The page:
Antialiasing refers to the filters applied to an image before it is resampled (downscaled) to avoid Aliasing Artifacts. The filters remove high-frequency content from the original image reducing its Bandwidth. Therefore, the lower Sampling Density in the downscaled image is still above the Critical Sampling Distance.
Aliasing Artifacts are named after the fact that in undersampled images high spatial frequencies will return 'aliased' as low frequencies. Aliasing can easily occur in everyday pictures, and can cause disasters when periodic structures like the masonry in the following picture are present:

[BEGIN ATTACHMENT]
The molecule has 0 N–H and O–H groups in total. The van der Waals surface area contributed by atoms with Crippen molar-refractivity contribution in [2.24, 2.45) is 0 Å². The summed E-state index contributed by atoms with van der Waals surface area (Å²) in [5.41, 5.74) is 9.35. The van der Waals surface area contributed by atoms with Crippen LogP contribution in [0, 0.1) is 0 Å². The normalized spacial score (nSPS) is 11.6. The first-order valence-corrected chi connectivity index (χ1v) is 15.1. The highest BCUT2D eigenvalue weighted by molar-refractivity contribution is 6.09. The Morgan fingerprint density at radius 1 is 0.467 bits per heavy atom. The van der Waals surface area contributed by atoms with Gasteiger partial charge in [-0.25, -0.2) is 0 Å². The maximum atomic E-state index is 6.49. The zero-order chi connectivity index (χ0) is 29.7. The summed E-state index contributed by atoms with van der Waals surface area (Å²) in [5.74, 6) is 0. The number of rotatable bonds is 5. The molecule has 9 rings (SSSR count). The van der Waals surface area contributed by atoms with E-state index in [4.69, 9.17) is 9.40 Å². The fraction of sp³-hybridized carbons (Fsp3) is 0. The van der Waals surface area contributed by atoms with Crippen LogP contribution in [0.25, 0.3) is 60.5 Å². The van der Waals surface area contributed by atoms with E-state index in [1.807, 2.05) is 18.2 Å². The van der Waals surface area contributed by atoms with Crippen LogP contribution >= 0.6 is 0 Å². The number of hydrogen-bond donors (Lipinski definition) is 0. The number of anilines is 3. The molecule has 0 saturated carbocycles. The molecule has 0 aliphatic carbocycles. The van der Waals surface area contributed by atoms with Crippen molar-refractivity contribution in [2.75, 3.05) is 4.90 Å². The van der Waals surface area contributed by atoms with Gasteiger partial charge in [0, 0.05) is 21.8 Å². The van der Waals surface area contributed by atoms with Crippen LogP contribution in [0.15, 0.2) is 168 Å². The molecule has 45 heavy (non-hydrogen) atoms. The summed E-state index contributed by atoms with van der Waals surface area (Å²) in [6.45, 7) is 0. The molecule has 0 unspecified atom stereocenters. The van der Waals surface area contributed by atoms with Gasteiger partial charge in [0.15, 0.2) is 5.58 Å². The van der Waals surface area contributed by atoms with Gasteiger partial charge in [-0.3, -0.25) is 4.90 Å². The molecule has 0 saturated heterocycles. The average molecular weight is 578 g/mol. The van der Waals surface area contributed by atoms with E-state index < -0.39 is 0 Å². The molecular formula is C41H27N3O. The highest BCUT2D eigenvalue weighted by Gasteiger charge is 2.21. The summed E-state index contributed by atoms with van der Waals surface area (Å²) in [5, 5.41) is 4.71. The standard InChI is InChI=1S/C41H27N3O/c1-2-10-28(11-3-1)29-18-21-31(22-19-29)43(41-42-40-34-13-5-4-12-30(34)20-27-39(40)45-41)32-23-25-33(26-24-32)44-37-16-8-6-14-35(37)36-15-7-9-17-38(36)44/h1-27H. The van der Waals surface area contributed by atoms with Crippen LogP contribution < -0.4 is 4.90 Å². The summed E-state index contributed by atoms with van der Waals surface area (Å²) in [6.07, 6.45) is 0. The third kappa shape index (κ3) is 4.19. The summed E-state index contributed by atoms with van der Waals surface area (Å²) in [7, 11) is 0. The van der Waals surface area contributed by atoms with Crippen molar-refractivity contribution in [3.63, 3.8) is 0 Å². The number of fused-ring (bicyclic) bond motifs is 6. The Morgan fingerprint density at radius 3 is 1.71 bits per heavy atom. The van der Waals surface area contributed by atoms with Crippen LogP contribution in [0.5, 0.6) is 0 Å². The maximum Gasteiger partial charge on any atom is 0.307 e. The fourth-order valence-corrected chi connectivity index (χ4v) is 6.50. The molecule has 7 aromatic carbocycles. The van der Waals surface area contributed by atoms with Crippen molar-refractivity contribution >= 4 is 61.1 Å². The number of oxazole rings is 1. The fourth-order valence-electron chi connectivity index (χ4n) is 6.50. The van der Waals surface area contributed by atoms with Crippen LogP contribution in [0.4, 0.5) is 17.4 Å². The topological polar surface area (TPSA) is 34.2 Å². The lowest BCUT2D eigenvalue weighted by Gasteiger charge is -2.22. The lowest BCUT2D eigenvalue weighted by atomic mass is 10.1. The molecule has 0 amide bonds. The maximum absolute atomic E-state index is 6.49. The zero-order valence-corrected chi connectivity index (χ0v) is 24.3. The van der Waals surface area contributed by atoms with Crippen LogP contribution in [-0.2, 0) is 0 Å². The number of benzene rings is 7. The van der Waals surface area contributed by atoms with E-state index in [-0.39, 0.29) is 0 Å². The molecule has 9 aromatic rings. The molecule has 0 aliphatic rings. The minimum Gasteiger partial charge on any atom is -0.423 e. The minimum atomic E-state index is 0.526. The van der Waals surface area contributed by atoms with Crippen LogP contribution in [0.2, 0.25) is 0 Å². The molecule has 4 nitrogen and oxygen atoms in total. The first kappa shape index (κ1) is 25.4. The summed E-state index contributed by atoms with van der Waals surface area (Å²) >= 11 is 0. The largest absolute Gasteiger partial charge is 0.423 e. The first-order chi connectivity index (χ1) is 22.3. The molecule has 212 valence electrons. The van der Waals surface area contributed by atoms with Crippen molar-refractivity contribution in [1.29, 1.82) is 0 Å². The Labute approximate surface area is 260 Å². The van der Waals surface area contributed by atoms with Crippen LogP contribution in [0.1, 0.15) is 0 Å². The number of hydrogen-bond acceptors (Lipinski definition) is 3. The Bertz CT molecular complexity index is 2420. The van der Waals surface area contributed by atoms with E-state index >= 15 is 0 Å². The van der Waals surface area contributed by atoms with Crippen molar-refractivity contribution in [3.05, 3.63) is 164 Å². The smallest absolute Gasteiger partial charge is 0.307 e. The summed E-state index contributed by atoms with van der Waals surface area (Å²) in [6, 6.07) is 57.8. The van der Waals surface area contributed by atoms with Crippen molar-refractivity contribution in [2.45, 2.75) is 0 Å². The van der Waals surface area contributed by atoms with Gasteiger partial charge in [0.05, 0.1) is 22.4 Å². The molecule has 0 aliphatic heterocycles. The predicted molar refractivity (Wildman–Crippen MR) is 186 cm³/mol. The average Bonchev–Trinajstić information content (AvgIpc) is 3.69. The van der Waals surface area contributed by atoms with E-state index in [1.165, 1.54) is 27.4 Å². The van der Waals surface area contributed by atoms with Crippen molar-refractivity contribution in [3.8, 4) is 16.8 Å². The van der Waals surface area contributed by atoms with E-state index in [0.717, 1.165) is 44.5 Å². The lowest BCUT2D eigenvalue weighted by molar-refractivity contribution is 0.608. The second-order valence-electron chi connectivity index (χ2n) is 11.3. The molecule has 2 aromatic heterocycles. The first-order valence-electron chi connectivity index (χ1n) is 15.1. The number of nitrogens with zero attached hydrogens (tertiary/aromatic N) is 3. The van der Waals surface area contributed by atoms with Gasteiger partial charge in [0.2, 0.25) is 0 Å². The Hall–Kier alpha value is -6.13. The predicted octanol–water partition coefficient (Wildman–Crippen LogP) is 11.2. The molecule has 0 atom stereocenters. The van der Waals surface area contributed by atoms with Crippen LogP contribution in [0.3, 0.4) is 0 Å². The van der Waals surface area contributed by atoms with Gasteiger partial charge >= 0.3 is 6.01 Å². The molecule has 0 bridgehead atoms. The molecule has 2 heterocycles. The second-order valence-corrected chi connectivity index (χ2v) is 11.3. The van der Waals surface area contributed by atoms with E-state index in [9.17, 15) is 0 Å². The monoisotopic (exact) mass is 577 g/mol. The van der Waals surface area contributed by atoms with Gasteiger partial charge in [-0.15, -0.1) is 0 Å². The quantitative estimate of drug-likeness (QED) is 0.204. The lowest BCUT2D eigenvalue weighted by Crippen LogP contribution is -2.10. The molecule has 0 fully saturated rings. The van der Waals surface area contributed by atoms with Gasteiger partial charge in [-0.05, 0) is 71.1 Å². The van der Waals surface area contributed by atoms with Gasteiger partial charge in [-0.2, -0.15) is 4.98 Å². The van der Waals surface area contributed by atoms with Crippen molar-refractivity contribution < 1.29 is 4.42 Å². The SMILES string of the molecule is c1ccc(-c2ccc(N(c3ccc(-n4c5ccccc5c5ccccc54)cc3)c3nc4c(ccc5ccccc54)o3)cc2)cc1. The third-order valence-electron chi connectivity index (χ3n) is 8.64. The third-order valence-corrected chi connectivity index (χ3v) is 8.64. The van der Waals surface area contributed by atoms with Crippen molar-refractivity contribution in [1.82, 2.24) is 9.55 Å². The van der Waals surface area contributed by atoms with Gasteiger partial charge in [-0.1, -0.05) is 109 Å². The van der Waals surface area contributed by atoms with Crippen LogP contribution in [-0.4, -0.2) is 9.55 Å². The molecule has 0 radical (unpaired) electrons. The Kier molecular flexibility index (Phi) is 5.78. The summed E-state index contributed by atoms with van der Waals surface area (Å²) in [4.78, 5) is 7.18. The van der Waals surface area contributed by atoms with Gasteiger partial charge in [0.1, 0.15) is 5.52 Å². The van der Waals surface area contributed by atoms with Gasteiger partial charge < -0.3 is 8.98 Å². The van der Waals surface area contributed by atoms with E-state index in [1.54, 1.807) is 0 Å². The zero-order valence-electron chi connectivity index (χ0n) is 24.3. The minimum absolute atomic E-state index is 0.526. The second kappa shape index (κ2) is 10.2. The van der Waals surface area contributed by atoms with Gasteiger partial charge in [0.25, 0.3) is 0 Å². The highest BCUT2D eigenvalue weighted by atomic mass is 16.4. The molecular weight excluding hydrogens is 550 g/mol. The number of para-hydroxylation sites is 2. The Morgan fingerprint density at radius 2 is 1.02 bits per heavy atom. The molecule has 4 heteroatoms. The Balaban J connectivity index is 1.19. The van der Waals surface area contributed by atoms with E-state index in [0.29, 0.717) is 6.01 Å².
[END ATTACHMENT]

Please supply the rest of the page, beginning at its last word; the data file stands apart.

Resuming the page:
Strong aliasing artifacts caused by improper downscaling of this picture of the castle of St. Fargeau, France. The aliasing is most apparent in the masonry areas in the picture where high frequencies of the quasi periodic structure of the masonry are mapped to low frequencies. A more subtle effect occurs in the areas with irregular textures: here, the aliasing effect gives rise to an overly coarse appearance of the grass, flowers and bushes.
Lastly, aliasing also gives rise to the staircase-like artifacts in the scaffolding on the left. This kind of artifact can be encountered in undersampled microscopic images of filament like structures.
The same picture, but now downscaled after applying an anti aliasing bandlimiting filter to the image first.
A detail view of the top-right tower window.